One of them is for workers with skills that require certain knowledge and experience. It will allow workers to stay for a maximum of five years but will not allow them to bring their families. The other is for workers with higher skills. The status can be renewed indefinitely, and they will be allowed to bring their families to Japan.
In either case, the areas in which the workers can work will be specified by the government. It is expected that the areas will be those that face serious labor shortage, but they haven’t been announced so far.
Potential areas in which foreign workers may be accepted can be identified by looking at data on vacancy rates (ratio of number of vacancies to total number of workers). For example, data on vacancy rates for different industries show that construction, transportation and postal service, hotels and restaurants, life-related services and amusement are the industries that have higher vacancy rate than the average (Figure 4).
Figure 4: Vacancy Rates by Industries
In terms of occupations, sales, service, safety and maintenance, production, driving and machine operation, construction and mining, and transportation, cleaning, wrapping etc. are those who have above-average vacancy rates (Figure 5).
Figure 5:Vacancy Rates by Occupations
Need of a regime change from a long-term point-of-view
These changes may mean an end of the old regime that was restrictive to accepting unskilled foreign workers and a shift to a new one that is more liberal towards them. In this respect, it is an important change to the Japanese policy towards unskilled foreign workers.
However, for it to be a meaningful policy change towards foreign workers, the following needs to be considered.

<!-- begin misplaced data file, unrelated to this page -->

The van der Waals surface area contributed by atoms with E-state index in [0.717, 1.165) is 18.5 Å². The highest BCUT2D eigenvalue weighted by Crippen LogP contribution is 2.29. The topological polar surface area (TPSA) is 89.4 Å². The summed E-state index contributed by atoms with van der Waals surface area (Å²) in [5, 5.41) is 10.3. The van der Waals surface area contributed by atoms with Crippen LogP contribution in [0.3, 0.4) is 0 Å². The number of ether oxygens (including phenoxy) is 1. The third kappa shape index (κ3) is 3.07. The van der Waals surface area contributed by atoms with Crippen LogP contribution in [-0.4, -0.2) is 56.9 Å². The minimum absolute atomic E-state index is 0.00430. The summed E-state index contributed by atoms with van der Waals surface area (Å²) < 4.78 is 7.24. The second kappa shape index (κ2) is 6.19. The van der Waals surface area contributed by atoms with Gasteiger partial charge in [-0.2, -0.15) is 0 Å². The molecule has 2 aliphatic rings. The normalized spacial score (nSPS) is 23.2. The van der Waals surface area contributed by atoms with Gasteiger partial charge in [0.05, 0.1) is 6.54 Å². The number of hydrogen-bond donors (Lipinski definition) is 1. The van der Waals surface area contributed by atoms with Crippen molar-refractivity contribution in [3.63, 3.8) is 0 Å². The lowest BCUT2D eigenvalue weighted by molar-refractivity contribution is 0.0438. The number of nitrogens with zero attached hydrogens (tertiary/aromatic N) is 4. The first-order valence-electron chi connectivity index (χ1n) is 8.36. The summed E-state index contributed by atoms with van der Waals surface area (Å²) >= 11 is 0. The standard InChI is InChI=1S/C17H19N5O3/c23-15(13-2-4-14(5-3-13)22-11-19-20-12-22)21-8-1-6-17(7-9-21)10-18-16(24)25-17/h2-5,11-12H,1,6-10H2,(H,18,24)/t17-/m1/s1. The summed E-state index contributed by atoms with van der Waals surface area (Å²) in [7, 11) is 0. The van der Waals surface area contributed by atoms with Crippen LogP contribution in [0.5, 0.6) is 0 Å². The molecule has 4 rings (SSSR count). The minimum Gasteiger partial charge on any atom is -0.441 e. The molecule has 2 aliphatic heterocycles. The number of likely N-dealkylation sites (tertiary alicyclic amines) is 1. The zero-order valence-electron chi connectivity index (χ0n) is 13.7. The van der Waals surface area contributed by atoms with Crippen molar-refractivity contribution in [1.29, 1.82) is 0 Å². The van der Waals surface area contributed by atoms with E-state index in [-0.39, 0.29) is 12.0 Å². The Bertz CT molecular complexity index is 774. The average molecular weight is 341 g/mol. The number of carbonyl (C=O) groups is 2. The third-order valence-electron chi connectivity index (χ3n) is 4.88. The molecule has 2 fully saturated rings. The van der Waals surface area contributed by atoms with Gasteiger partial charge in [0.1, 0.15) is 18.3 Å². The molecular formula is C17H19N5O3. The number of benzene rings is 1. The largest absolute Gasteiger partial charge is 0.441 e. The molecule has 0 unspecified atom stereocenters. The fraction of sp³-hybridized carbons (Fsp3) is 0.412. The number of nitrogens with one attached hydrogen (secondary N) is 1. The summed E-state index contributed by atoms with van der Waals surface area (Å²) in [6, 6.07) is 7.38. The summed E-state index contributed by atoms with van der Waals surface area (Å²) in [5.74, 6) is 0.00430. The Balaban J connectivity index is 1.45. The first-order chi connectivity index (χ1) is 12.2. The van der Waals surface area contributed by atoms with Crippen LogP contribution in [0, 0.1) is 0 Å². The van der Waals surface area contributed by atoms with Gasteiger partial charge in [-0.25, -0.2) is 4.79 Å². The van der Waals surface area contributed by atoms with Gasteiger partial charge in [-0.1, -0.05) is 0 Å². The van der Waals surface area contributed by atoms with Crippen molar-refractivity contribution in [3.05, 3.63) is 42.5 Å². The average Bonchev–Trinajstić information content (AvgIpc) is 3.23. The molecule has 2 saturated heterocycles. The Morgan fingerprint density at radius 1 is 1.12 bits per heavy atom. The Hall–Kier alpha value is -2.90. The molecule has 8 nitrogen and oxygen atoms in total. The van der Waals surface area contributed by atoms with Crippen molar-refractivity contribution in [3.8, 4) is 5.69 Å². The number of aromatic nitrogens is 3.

First, the changes should not be introduced as a short-term measure implemented to deal with the labor shortage: If it is, the policy may be overturned when labor market situation deteriorates. Instead, it should be introduced from a long-term view: Japan is facing a decline in population that would lead to vanishing local communities, deteriorating living conditions, and unsustainable social security system in the long-term. Foreign workers are required to offset the negative impact declining population brings. (For a discussion of the meaning of accepting foreign workers as a measure to address the negative impact coming from the decline in population, please see https://www.jcer.or.jp/column/saito/index809.html
Second, if we are to think of the change from a long-term point-of-view, it means that we may need to think of allowing workers to bring their family from much earlier stage. It is important because we need them to stay longer in Japan, and also because that would make working in Japan more attractive.
In this context, it is important to take note of the fact that there is a strong competition for foreign workers. On one hand, some countries in Asia are trying aggressively to attract foreign workers. On the other hand, developing countries are steadily growing so that workers are needed to support its own economies. Many of them are also witnessing their own population to age and decline. As a consequence, capacity for the developing countries to allow their people to go abroad and work is quickly falling.
Third, we must look at the impact of accepting foreign workers in a more dynamic way. Even though there is an understanding of the situation form an economic point-of-view, many tend to be concerned with the cost of accepting them in the local community, such as those for housing, education, and social security. However, foreign workers will be paying taxes and social security premiums. Moreover, they will contribute in increasing consumption and investment in the community and also in promoting innovation by providing new ideas.
We can have more brighter prospect for the future if more foreign workers are accepted than just watching local communities to collapse and vanish in face of the declining population.